Rent Dispute Settled at Mobile-Home Park
A two-year dispute between tenants and management of a mobile home park in Dana Point has been settled, and spokesmen for both sides Wednesday credited a city task force for the successful mediation.
The deal does not lower a $200 a month rent increase for tenants of the Dana Point Marina Mobile Home Estates, but it does erase a liability of up to $4,000 per tenant in back rent. The creation of a residents’ advisory council has also helped ease the tension, according to both sides.
“I’d say it worked out about 50-50 for both sides,” said Jerry Gibbs, a San Clemente attorney representing the tenants.
“I think the task force got an awful lot accomplished,” said James D. Jones, general manager for the park owner.
The Dana Point City Council created the mobile-home task force last month to try to resolve a tenant-management dispute that dated back to 1987. Some tenants had protested the rents they were charged and refused to pay. A proposed rent increase of $300 per tenant worsened the situation, according to Gibbs.
Last January, a new owner, the Richard Hall Co. of Costa Mesa, purchased the park “and inherited all the problems from the past,” according to Jones. Jones said the firm lowered the proposed rent increase to $200, but he said the tenants were still unhappy “because of so much tension and so many rumors.”
The new city of Dana Point became embroiled in the controversy at the City Council’s inaugural meeting in January.
“I looked out at this big crowd in the audience at our first meeting, and I thought it was very nice for so many to be showing up to support us,” said Councilman Mike Eggers. “I soon learned differently. They were there about the mobile-home controversy.”
The council appointed Eggers and Councilman Bill Bamattre to a task force to try to resolve the dispute.
“Our primary goal was to get both sides to the table and get them talking,” said Eggers. “The first meeting was pretty tense, but it kept getting better.” Ultimately, representatives of residents and management met three times with Eggers and Bamattre, with the final meeting last Monday.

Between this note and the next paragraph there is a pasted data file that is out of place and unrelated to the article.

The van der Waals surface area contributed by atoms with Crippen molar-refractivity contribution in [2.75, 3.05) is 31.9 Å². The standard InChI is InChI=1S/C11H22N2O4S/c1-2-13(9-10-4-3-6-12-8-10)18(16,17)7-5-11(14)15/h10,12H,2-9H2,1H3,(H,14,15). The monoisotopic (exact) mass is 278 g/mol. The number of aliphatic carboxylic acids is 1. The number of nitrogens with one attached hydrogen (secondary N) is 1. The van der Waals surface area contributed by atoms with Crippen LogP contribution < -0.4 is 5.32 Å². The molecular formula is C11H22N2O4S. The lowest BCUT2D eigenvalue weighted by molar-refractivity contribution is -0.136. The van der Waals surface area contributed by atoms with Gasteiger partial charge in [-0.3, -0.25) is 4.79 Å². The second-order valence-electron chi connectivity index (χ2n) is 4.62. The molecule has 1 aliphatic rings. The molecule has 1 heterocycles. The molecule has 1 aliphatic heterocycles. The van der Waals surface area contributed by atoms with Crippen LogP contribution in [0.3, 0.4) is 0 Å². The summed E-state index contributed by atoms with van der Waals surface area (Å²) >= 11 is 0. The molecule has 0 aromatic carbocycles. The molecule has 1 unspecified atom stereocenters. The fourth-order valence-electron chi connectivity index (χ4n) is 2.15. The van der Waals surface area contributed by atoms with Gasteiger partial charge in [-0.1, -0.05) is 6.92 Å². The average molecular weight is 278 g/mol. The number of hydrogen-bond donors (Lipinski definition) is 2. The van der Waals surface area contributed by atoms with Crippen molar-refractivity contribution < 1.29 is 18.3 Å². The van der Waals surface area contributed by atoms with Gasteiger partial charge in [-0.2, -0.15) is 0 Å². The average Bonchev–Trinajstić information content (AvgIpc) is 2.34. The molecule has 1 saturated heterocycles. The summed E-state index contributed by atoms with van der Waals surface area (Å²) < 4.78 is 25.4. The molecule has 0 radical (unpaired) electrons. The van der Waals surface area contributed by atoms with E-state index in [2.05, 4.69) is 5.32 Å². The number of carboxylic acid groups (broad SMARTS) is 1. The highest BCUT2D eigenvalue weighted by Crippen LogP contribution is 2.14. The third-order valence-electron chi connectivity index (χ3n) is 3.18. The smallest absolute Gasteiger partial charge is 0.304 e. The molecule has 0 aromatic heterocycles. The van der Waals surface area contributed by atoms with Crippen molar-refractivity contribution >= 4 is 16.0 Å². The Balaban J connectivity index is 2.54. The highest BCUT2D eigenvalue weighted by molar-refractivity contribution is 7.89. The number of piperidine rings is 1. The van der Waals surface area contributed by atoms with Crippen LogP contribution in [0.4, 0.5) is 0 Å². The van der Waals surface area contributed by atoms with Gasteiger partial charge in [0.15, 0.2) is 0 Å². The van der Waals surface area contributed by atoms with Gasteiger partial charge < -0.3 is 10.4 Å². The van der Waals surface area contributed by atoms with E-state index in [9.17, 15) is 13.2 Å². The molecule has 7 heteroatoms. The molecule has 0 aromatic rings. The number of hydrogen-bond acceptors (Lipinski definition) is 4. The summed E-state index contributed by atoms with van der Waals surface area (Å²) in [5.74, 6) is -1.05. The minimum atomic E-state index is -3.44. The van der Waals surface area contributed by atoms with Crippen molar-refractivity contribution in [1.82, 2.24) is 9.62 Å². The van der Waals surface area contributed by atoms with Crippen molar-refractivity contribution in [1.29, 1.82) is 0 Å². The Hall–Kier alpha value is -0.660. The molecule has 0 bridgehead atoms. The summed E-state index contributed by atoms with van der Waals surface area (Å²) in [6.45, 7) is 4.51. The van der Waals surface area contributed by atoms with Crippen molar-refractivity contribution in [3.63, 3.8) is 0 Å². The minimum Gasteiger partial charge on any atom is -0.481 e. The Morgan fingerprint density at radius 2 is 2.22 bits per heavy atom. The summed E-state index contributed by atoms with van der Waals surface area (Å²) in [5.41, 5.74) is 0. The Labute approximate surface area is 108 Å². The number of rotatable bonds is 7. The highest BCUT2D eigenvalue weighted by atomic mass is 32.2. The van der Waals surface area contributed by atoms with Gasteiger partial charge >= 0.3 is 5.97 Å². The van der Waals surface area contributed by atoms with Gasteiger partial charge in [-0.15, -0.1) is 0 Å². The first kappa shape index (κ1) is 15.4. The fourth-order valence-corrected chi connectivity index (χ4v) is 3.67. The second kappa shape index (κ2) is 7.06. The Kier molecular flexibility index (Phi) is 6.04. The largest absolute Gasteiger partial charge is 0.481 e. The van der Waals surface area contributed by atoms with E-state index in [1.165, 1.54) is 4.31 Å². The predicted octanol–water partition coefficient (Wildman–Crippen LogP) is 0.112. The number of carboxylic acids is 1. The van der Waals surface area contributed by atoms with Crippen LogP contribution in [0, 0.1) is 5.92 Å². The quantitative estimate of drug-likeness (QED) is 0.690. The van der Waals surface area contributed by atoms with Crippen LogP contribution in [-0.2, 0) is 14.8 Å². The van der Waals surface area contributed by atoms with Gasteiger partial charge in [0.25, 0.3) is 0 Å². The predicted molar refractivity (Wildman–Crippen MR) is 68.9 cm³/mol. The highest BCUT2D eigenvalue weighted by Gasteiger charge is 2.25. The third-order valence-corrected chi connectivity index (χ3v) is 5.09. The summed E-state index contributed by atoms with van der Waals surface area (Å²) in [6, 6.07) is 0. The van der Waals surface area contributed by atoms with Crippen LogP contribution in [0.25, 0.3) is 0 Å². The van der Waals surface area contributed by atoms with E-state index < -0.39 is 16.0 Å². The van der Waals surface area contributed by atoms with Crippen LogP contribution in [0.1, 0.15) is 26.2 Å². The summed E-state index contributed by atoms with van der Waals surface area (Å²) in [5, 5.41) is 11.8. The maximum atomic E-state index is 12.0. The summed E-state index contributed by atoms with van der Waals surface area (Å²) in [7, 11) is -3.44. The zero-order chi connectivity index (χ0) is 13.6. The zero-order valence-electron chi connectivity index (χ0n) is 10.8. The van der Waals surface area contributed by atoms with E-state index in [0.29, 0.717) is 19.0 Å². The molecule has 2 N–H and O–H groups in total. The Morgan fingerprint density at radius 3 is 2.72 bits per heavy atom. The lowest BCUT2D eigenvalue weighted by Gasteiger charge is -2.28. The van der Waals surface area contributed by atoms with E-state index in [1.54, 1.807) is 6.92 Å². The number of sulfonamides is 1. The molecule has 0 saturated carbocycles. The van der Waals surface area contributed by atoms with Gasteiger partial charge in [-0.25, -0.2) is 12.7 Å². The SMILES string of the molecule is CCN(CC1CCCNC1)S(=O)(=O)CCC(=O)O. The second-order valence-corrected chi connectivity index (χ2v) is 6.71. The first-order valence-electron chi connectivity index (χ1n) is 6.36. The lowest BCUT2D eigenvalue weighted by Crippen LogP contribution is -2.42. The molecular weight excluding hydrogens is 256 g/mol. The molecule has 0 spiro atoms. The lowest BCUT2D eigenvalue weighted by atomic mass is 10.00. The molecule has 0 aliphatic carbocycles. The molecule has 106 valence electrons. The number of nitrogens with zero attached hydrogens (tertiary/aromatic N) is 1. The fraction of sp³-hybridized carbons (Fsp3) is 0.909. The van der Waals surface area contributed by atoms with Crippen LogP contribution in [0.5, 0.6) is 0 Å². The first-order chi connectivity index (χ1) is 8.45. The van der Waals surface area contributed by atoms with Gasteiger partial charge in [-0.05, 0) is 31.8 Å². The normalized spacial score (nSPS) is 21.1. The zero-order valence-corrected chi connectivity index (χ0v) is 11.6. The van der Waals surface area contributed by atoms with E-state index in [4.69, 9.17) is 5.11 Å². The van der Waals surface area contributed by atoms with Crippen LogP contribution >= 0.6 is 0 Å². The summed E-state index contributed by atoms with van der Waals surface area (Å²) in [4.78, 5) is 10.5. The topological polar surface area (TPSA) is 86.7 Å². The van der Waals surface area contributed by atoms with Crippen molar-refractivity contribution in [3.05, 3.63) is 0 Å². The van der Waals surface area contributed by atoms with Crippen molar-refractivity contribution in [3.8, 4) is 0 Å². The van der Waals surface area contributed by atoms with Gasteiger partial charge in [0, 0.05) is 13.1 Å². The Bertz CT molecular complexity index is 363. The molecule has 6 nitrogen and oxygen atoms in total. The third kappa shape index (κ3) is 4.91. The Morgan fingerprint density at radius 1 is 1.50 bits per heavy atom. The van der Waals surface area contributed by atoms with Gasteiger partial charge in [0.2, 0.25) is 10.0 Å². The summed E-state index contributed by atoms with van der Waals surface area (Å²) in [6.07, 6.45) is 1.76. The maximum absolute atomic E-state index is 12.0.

One of the major worries of the tenants, according to Eggers, was about back rents--money allegedly owed the previous owner. Eggers said the company’s agreement to absolve the old back-rent issue lifted a potential debt of up to $4,000 per tenant.
Gibbs said the company also agreed to more flexible terms in leases and in helping those selling their mobile homes in the park. The company additionally said it would provide rent assistance to nine of the 91 tenants who are waiting for federal rent aid, which has a backlog of years.
“We didn’t get the ultimate, but we did get some long-term things tidied up,” said Gibbs.
Jones said the company, for its part, achieved a better rapport with its Dana Point tenants. “The two city councilmen (Eggers and Bamattre) did a super job with the task force,” said Jones. “They didn’t try to direct things; they just worked to help things get moving along.”
Gibbs also praised the city’s intervention. “I think the city is to be congratulated for its willingness to sit down and work with the people,” he said.
The results of the settlement will be announced in a report at Tuesday’s Dana Point City Council meeting.